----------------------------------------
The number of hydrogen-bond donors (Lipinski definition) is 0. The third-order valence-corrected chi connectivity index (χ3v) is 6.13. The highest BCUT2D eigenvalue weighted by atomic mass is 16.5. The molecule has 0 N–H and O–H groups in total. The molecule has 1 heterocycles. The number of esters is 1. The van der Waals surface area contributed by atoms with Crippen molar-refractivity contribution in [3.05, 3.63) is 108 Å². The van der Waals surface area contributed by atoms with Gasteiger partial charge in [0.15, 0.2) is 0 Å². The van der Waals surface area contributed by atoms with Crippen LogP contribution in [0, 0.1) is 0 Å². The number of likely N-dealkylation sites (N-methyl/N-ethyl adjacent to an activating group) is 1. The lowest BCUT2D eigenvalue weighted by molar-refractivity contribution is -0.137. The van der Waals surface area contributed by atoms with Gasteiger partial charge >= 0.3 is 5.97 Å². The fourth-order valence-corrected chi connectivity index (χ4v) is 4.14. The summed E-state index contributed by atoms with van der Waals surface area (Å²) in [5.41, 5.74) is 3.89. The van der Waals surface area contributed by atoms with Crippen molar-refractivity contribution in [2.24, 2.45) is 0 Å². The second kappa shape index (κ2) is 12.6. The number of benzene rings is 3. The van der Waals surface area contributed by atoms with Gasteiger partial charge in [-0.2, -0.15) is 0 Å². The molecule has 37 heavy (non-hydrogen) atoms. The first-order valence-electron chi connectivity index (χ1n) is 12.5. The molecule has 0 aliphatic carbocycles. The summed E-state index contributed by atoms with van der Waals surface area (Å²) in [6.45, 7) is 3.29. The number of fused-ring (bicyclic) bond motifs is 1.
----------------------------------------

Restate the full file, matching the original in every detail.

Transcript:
The number of hydrogen-bond donors (Lipinski definition) is 0. The third-order valence-corrected chi connectivity index (χ3v) is 6.13. The highest BCUT2D eigenvalue weighted by atomic mass is 16.5. The molecule has 0 N–H and O–H groups in total. The molecule has 1 heterocycles. The number of esters is 1. The van der Waals surface area contributed by atoms with Crippen molar-refractivity contribution in [3.05, 3.63) is 108 Å². The van der Waals surface area contributed by atoms with Gasteiger partial charge in [0.15, 0.2) is 0 Å². The van der Waals surface area contributed by atoms with Crippen LogP contribution in [0, 0.1) is 0 Å². The number of likely N-dealkylation sites (N-methyl/N-ethyl adjacent to an activating group) is 1. The lowest BCUT2D eigenvalue weighted by molar-refractivity contribution is -0.137. The van der Waals surface area contributed by atoms with Gasteiger partial charge >= 0.3 is 5.97 Å². The fourth-order valence-corrected chi connectivity index (χ4v) is 4.14. The summed E-state index contributed by atoms with van der Waals surface area (Å²) in [5.41, 5.74) is 3.89. The van der Waals surface area contributed by atoms with Crippen molar-refractivity contribution in [2.24, 2.45) is 0 Å². The second kappa shape index (κ2) is 12.6. The number of benzene rings is 3. The van der Waals surface area contributed by atoms with Gasteiger partial charge in [-0.2, -0.15) is 0 Å². The molecule has 37 heavy (non-hydrogen) atoms. The first-order valence-electron chi connectivity index (χ1n) is 12.5. The molecule has 0 aliphatic carbocycles. The summed E-state index contributed by atoms with van der Waals surface area (Å²) in [6.45, 7) is 3.29. The number of fused-ring (bicyclic) bond motifs is 1.